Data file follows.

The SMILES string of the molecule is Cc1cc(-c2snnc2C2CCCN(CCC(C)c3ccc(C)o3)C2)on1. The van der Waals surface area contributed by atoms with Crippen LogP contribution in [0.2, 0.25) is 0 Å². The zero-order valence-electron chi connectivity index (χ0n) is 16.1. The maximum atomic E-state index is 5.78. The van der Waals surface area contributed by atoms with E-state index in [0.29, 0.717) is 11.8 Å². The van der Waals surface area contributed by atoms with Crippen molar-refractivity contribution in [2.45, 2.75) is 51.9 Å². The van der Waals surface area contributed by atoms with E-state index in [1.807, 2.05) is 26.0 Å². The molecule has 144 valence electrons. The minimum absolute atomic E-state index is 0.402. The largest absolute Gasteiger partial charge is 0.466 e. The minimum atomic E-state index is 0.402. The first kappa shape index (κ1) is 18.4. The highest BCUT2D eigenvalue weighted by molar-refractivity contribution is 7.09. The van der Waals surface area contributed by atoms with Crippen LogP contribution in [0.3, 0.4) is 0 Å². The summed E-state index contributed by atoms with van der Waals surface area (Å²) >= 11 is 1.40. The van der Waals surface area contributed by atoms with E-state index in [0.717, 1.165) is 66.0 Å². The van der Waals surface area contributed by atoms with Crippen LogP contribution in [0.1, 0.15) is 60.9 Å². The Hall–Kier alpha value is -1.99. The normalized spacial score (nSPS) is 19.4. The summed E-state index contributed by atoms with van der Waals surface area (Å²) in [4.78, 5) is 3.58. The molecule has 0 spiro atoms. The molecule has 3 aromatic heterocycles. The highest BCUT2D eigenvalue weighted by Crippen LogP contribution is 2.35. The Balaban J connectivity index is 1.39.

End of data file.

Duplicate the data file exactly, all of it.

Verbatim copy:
The SMILES string of the molecule is Cc1cc(-c2snnc2C2CCCN(CCC(C)c3ccc(C)o3)C2)on1. The van der Waals surface area contributed by atoms with Crippen LogP contribution in [0.2, 0.25) is 0 Å². The zero-order valence-electron chi connectivity index (χ0n) is 16.1. The maximum atomic E-state index is 5.78. The van der Waals surface area contributed by atoms with E-state index in [0.29, 0.717) is 11.8 Å². The van der Waals surface area contributed by atoms with Crippen molar-refractivity contribution in [2.45, 2.75) is 51.9 Å². The van der Waals surface area contributed by atoms with E-state index in [1.807, 2.05) is 26.0 Å². The molecule has 144 valence electrons. The minimum absolute atomic E-state index is 0.402. The largest absolute Gasteiger partial charge is 0.466 e. The minimum atomic E-state index is 0.402. The first kappa shape index (κ1) is 18.4. The highest BCUT2D eigenvalue weighted by molar-refractivity contribution is 7.09. The van der Waals surface area contributed by atoms with Crippen LogP contribution in [0.3, 0.4) is 0 Å². The summed E-state index contributed by atoms with van der Waals surface area (Å²) >= 11 is 1.40. The van der Waals surface area contributed by atoms with E-state index in [0.717, 1.165) is 66.0 Å². The van der Waals surface area contributed by atoms with Crippen LogP contribution in [0.1, 0.15) is 60.9 Å². The Hall–Kier alpha value is -1.99. The normalized spacial score (nSPS) is 19.4. The summed E-state index contributed by atoms with van der Waals surface area (Å²) in [4.78, 5) is 3.58. The molecule has 0 spiro atoms. The molecule has 3 aromatic heterocycles. The highest BCUT2D eigenvalue weighted by Crippen LogP contribution is 2.35. The Balaban J connectivity index is 1.39.